Latest Discord Update Rolls Out Paid Server Subscriptions To Everyone

Per a press release on December 1, Discord has officially launched their Server Subscription service, a paid service through which server owners can offer paid premium subscriptions to members. The goal is a simple, clearly marked pipeline allowing creators to get paid for Discord-specific content and services.

The availability of paid services on social media has been a vital component of several platforms' business models. To date, Discord has been an exception. Small by social media standards, Discord as a business began as a solution to VoIP problems in online gaming. The service developed into a peer-to-peer communications platform allowing users to create and run servers for invited communities. Server members can exchange images and videos and run voice, video, and text chat. As of 2021, Discord is available in 30 languages and boasts 150 million active users monthly (via Statista).

The missing piece of Discord's jump into the big leagues of online communications platform has always been a system for paid subscriptions. Now that a payment system for creators is live, Discord will likely become more interesting to businesses and content creators.

Paid communities on Discord

Discord has long had its eye on growth, partnering with Playstation and briefly entertaining a buyout offer from Microsoft. The new Server Subscriptions certainly represent a way forward. Discord will be providing a creator portal with fresh content and tools for would-be premium server owners, as well as shareable Promo Pages to facilitate quick and easy linking to paid servers.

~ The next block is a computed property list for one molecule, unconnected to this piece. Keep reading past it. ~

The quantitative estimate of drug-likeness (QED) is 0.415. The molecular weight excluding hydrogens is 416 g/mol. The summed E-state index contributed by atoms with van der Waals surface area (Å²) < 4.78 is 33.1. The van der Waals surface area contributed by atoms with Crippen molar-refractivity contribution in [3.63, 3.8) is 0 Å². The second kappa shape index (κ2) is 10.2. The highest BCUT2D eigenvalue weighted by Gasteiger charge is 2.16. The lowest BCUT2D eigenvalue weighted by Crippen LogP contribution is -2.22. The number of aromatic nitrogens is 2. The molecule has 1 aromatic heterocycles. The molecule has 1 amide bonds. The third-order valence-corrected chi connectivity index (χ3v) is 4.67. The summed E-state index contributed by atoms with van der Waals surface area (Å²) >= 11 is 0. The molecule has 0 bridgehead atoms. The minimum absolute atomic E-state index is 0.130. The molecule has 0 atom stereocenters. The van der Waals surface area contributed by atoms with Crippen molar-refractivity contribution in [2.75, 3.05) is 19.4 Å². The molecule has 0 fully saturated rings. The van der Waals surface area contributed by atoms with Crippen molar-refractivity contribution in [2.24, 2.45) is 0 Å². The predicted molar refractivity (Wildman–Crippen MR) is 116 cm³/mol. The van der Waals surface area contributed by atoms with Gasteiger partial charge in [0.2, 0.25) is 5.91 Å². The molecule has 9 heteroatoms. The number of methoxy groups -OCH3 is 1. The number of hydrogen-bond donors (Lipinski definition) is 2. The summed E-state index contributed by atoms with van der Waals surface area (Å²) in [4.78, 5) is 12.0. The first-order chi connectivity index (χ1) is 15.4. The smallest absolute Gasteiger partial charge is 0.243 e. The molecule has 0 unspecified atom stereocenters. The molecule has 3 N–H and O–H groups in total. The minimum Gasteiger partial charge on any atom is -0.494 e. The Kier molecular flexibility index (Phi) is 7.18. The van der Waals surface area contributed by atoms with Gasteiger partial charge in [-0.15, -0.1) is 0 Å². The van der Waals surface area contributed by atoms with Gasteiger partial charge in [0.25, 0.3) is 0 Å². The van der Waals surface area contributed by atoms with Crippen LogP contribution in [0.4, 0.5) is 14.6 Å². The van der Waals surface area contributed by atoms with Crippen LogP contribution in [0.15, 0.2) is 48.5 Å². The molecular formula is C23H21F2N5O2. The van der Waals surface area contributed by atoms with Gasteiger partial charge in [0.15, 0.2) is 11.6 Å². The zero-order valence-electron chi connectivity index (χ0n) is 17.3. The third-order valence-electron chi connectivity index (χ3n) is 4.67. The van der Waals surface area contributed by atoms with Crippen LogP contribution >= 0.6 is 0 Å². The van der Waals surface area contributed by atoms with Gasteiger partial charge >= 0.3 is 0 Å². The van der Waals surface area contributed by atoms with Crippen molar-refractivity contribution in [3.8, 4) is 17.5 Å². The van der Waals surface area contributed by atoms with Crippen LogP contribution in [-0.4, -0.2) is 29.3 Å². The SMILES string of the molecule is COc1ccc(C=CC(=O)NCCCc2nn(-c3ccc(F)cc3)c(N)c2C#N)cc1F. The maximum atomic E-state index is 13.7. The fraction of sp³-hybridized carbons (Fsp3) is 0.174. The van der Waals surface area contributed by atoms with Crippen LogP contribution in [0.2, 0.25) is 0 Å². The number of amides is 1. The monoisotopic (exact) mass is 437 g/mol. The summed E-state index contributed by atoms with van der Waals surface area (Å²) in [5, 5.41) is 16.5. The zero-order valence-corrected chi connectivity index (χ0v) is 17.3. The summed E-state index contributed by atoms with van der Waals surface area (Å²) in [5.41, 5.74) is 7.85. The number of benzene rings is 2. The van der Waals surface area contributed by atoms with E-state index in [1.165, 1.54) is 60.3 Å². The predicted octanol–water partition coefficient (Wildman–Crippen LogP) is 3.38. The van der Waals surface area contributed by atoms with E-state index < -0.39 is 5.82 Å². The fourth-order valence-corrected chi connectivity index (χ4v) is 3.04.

That said, some amount of Discord's appeal has always depended on the fact that it's free. Discord has been testing various new community building strategies throughout the last year. Premium subscriptions allowing server owners to limit available content to paying subscribers was just one innovation among many, though they have now made the jump to full features included in the base client. Other field tests included Stage Channels that split server users into speakers and listeners, and Scheduled Events, which notify users when a preplanned server event goes live.

Data on buy-in for these innovations is sparse, but certainly none of them have as yet become a must-have for every Discord user. The popularity of services like this, above all the ones that require monetary investment from users, could push Discord forward into more wide-reaching applications — rather than just for gaming or creator communities.